I must say that Olympic fever has mostly passed me by. Why? Well, I for one find it hard to get excited for a British event which is will be over in the blink of an eye. Our country is spending out a ridiculous amount of cash to host these events, cash that would be better spent elsewhere, such as on healthcare or sorting out ordinary families need for housing, rather than on new Olympic lanes for London and comfy seats in the brand new Olympic Stadium for the bigwigs. But anyway, that’s the Olympics and we should all be grateful that the UK is hosting it apparently.
If you are perhaps not as cynical as me, then you’ll probably be looking forward to the Olympics and given that you are reading this, then you are so much in the spirit of things that you’re looking forward to the video game based on this very event. SEGA has been working on the official game for three years, so in this respect you can expect some level of polish and practically every event you can imagine, but is this the reality?
When you start up the game things seem promising enough. 40 plus individual events are included, each of which are divided by disciplines such as track, field, swimming, diving, shooting, archery, gym and oddly enough, Other Events. Each event is controlled by a mixture of rhythmic button-bashing, left and right shoulder buttons and/or by using the left and right sticks. The controls seem to be simple enough to get to grips with, although for those struggling a tutorial at the beginning of each event will guide you in their use via on-screen prompts. You can then start the event itself and give it a go for yourself.
Anyone who has played old style Track & Field games will probably be expecting sore fingers when it comes to these events, however that approach has been toned down a little. While you still bash the buttons to run, you’ll need to control your speed via a meter; this means that running too fast will overfill the meter, so bashing the buttons is more about rhythm than speed. This approach is taken for most of the track events, such as long jump, javelin etc, with the only difference being that these more complex events will throw in the use of the shoulder buttons or sticks. It works well, although it’s hardly ground-breaking or very exciting for that matter.
Other events are decent enough. Shooting is always exciting, while the swimming challenges thanks to its emphasis on rhythm rather than the bashing of buttons. Table Tennis is also good fun, being easy to use and satisfying to play. There is also Beach Volleyball, Cycling, Weightlifting, Gymnastics and other sports, most of which are a mixed bag of good and mediocre.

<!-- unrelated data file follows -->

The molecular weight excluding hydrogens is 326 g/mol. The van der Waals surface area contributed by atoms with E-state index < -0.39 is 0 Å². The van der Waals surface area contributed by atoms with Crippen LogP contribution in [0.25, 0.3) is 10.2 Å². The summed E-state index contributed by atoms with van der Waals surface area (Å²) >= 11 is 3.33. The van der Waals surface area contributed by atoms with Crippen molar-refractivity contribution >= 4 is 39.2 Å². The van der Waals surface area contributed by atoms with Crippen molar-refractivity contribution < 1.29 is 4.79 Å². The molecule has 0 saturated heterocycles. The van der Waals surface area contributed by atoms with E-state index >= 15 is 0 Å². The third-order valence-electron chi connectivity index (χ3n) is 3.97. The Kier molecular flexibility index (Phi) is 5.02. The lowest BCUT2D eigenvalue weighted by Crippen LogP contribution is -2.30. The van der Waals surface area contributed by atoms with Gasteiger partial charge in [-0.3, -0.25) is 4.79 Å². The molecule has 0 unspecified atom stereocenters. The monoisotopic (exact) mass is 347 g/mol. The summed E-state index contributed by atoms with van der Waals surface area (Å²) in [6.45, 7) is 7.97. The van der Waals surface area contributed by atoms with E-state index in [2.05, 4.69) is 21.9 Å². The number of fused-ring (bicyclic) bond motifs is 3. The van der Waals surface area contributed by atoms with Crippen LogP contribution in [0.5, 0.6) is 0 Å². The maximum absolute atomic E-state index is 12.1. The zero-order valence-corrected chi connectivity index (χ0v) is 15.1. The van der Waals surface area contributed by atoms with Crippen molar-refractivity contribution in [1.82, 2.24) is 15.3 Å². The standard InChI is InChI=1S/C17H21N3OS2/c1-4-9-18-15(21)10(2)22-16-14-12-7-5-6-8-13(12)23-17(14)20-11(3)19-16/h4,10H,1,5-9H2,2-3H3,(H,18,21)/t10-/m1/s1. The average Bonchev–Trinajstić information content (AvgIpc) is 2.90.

Although there are various modes to play through within London 2012 – The Official Video Game of the Olympic Games, the main campaign is obviously what it’s all about. This takes the shape of qualifying events, followed by a final in which you can win your athlete a medal. Featuring some decent commentary from BBC’s Seth Bennett and ex-athlete Allison Curbishley, as well as decent intros and outros, this means that the atmosphere is at least built up to premium levels.
You’ll work your way through each event, trying your best to build up a tally of medals for your country, trying to beat personal bests and leaderboard scores, as well as trying to make your mark on the “National Pride” counter, which takes all the medals achieved globally for each country and ranks them accordingly. As you play the game will count up your medals, meaning that you may even be able to get Britain off the foot of the table, which would be an achievement in itself.
Outside of the main events are various other modes. Party mode for instance, allows a minimum of two players to take on a set amount of challenges, which if successful will then present you with more. There is also an Events mode which allows you to tailor your Olympic experience and of course, there is an Online mode, which will allow you to take on people from all over the world. Unfortunately I couldn’t test out the latter, since there seems to be a lack of budding Olympians online at the time of writing, but I’d expect this to be popular, especially when the event kicks off for real.
Finally, the game also supports Move and Kinect. Given that we tested out the PS3 version, we can happily report that Move works well enough. Motion controls are nothing ground-breaking, but sports such as Table Tennis and Archery do seem to have an added edge when using Move.
On the presentation side of things, the look of London 2012 is professional enough. There is a broadcast quality feel to it all, with athletes showing the strain and emotion of competing for a medal. It’s not exactly breaking new ground in the looks department, but if nothing else, at least you’ll get to see what the inside of the Olympic stadium will look like, which is more than can be said for most residents of the UK.
It’s difficult to review a game based on the Olympics when you have as much enthusiasm about the upcoming event as you do for going to the dentist. Saying that though, SEGA seems to have done a decent enough job of replicating the experience for those who prefer the less strenuous activity of sitting in front of a TV screen with a control pad. Like I say, London 2012 – The Official Video Game of the Olympic Games probably won’t win any medals, but at least it tried its best.
Rating: Average Review Policy (version tested: PS3)
You can order London 2012 – The Official Video Game of the Olympic Games from ShopTo here.